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Paint Failures

Studies have shown that around 95% of all coating failures occur as a results of poor preparation. These failures can appear during application, after drying or curing, or several years later. Correct preparation and application are essential in order to achieve long-term protection. SML Paints and Coatings only sell Jotun products and as a result have the expertise and experience required to provide the right advice helping the applicator to achieve the best possible results.

Below are examples of the more common coating failures and their causes:

 

Sagging and Running

Sagging occurs when paint has been applied too heavily on a vertical surface or if the paint has been thinned excessively. Runs appear when too much paint has been applied to

one spot. Correct brushing and carefully application in an even and uniform manner will generally prevent this condition.

Marine Paint Failure | Sagging Marine Paint | Marine Paint Run

Sometimes application over a hard glossy surface will cause sagging, but simply sanding the surface prior to application will overcome this situation. If sagging or runs are noticed when the paint is still wet then they should be brushed out. Repairs after drying consist of gently abrading the surface followed by re-coating.

 

Blistering

This is one of the most common types of paint failure and is caused by pressure build up under the paint film. This build up in pressure can be caused by a number of factors:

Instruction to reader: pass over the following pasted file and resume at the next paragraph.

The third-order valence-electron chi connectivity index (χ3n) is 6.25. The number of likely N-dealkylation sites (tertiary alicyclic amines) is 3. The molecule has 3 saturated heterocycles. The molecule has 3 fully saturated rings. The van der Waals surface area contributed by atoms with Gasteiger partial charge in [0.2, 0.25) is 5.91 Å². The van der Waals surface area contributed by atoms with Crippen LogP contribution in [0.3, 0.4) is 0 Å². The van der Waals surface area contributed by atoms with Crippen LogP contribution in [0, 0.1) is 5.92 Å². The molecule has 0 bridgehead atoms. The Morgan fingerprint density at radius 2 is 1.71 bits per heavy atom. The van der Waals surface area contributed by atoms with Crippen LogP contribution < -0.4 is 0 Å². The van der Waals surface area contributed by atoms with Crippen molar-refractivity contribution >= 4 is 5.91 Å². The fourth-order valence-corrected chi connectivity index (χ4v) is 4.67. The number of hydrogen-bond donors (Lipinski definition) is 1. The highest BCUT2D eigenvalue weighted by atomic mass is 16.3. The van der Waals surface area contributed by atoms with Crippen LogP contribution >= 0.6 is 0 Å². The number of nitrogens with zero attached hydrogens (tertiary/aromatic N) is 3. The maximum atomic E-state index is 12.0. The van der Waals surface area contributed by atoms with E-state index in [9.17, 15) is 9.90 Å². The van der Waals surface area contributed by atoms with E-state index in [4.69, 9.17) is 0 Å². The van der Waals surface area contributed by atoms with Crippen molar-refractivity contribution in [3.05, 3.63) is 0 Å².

- salt contamination of the substrate. No coatings are 100% waterproof and moisture passing through the paint film will dissolve the salts causing a concentrated solution. This will draw moisture through increasing the pressure until blistering occurs. This phenomenon is called osmosis.

- Solvent entrapment. This can occur when overcoating times are not adhered to or when painting is carried out in direct high temperatures. The extra heat will cause the paint to set too quickly trapping solvent. This is more common when applying darker colours.

To prevent blistering make sure that the surface is clean, dry and free from contamination prior to paint application. Adhere to the overcoating times specified in the data sheets.

 

Lifting

Paint Lifting | Marine Paint Failure | Paint Solvent reaction

Lifting is a raising of the undercoat. It is caused by a strong solvent based paint attacking the previously applied film causing a wrinkled surface. An example is application of a xylene topcoat over a oil-based primer. The xylene in the topcoat will dissolve the primer. In order to prevent this check paint compatibility before application. If lifting has occurred then removal of the affected paint and reapplication is the only option.

 

Peeling/Loss of Adhesion

Loss of adhesion to the substrate or between coats of paint is, in the majority of cases, due to unsatisfactory surface preparation. Application on oil, dirt, grease and dust will cause loss of adhesion as will a failure to sand glossy surfaces. 

To repair the surface abrade to a sound substrate, ensure that the area to paint is clean and dry and then recoat.

 

Orange Peel

Orange peel is a cosmetic defect that causes the paint to taOrange Peel | Marine Paintke on a dimpled texture similar to that of an orange. This normally occurs during spray application and causes included:

- Improper atomisation due to low air pressure

- Spraying to close to the surface

- Rapid solvent evaporation

If orange peel occurs then abrade down to a smooth surface and repaint if necessary.

 

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